Thursday, February 22, 2024


Practice Essentials

A common parasomnia, non−rapid eye movement (NREM) sleep arousal disorder, is described as being characterized by either somnambulism (ie, sleepwalking) or sleep terrors. The following describes NREM sleep arousal disorder, sleepwalking type.

Signs and symptoms

The history should address the following:

Detailed description of the event

level of consciousness before, during, and after the event

Time of night and sleep cycle when the events occur

Daytime sleepiness

Associated injury

Memory of the event

Family history

Any precipitating factors

Current Medications, if any

Reported symptoms may include the following:

Episodes ranging from quiet walking about the room to agitated running

Attempts to “escape” dangerous situations or terrifying threats

Eyes that are open and have a glassy, staring appearance

Slow or absent responses to questioning

In the absence of awakening, inability to remember the event; with awakening possible embarrassment (in older children)

Sleepwalking should be differentiated from the following conditions:

Confusional arousals

Sleep terrors

Physical and neurologic examinations are typically normal in sleepwalking children.

See Presentation for more detail.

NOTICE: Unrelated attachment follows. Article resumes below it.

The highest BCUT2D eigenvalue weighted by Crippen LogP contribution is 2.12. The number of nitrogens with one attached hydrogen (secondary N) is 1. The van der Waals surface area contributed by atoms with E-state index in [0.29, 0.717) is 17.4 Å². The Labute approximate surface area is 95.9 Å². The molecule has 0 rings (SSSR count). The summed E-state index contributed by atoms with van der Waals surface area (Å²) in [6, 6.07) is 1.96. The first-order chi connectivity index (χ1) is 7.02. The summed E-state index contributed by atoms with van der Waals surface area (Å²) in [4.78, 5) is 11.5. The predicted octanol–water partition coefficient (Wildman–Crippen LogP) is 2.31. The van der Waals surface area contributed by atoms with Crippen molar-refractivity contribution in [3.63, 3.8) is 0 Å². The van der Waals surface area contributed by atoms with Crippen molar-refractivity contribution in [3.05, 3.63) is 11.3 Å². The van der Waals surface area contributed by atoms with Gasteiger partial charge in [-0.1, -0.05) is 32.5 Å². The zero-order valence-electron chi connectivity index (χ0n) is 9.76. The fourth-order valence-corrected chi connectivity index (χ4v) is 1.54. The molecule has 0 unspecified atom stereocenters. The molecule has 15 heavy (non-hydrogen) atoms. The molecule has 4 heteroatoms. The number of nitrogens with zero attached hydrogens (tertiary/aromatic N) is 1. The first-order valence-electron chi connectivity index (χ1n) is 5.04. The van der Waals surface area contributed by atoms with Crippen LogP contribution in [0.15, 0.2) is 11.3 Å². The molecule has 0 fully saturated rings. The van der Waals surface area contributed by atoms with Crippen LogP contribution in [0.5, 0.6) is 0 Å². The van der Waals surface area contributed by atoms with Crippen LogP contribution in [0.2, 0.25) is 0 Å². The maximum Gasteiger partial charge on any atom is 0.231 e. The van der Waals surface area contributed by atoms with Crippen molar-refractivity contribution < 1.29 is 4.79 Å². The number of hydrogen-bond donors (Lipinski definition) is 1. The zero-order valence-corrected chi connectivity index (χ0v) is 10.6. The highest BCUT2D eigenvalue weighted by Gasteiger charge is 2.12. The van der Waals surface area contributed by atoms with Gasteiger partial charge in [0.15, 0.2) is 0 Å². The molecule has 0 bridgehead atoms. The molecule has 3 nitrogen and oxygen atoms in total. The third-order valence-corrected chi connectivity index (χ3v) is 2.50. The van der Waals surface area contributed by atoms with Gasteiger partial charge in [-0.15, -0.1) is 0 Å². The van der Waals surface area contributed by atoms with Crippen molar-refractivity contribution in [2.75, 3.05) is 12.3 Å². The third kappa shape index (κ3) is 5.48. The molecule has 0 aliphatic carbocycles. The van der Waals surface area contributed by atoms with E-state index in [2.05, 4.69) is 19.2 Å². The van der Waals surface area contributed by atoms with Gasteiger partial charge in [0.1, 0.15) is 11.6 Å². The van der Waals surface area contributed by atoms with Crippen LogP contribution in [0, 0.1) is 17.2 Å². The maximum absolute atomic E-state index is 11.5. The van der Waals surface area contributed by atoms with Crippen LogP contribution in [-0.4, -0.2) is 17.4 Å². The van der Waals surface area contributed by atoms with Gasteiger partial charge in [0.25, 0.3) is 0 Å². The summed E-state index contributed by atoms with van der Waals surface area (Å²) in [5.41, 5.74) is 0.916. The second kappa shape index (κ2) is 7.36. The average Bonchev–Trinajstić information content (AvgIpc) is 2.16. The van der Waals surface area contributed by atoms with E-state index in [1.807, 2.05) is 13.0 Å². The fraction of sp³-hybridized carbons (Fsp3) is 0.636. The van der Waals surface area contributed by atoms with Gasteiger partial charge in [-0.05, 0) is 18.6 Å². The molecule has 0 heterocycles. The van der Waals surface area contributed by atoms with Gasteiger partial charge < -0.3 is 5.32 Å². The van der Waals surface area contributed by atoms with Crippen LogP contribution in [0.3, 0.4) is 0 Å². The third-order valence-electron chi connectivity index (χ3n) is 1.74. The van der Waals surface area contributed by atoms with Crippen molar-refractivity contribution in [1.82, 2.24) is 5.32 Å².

Diagnosis of sleepwalking should take into account miscellaneous sleep disorders, NREM parasomnias, and rapid eye movement (REM)–related parasomnias. Relevant miscellaneous sleep disorders include the following:

Benign neonatal sleep myoclonus


Congenital hypoventilation syndrome


Infant sleep apnea

Nocturnal paroxysmal dystonia

Periodic limb movements

Rhythmic movement

Somniloquy (sleep talking)

Normal NREM parasomnias are characterized by the following:

Hypnagogic or hypnopompic imagery

Sleep starts or hypnic jerks

REM-related parasomnias are much less common in children than in adults.

Other problems to be considered include the following:


Dissociative states

Dream anxiety attacks

Epilepsy in children

Gastroesophageal reflux

Nocturnal asthma

Tonic seizures

Principles of workup include the following:

No specific laboratory studies are indicated in the workup of routine parasomnias

No imaging studies are required

Polysomnography (PSG), with or without multiple sleep latency testing, is reserved for the few cases in which the diagnosis is still unclear after the history and physical examination

Electroencephalography (EEG) may be helpful; microarousals and sleep state disorganization are often noted on EEG done during nocturnal sleep

See DDx andWorkup for more detail.


General management principles include the following:

Reassurance is the mainstay of treatment as sleepwalking is a benign condition

Any environmental or predisposing factors should be identified and eliminated

Auditory, tactile, and visual stimuli should be avoided early in the sleep cycle

Parents should be instructed to lock windows and doors, remove obstacles and sharp objects from the room, and add alarms (if necessary)

Comforting the child and gently redirecting him or her to bed may be appropriate; attempts to confront or awaken the patient during the events may be inadvisable

Pharmacologic therapy typically is not indicated

Sleepwalking associated with sleep-disordered breathing may improve or resolve with surgical treatment of the respiratory disorder

For long-term management, relaxation techniques, mental imagery, and anticipatory awakenings are preferred

See Treatment for more detail.

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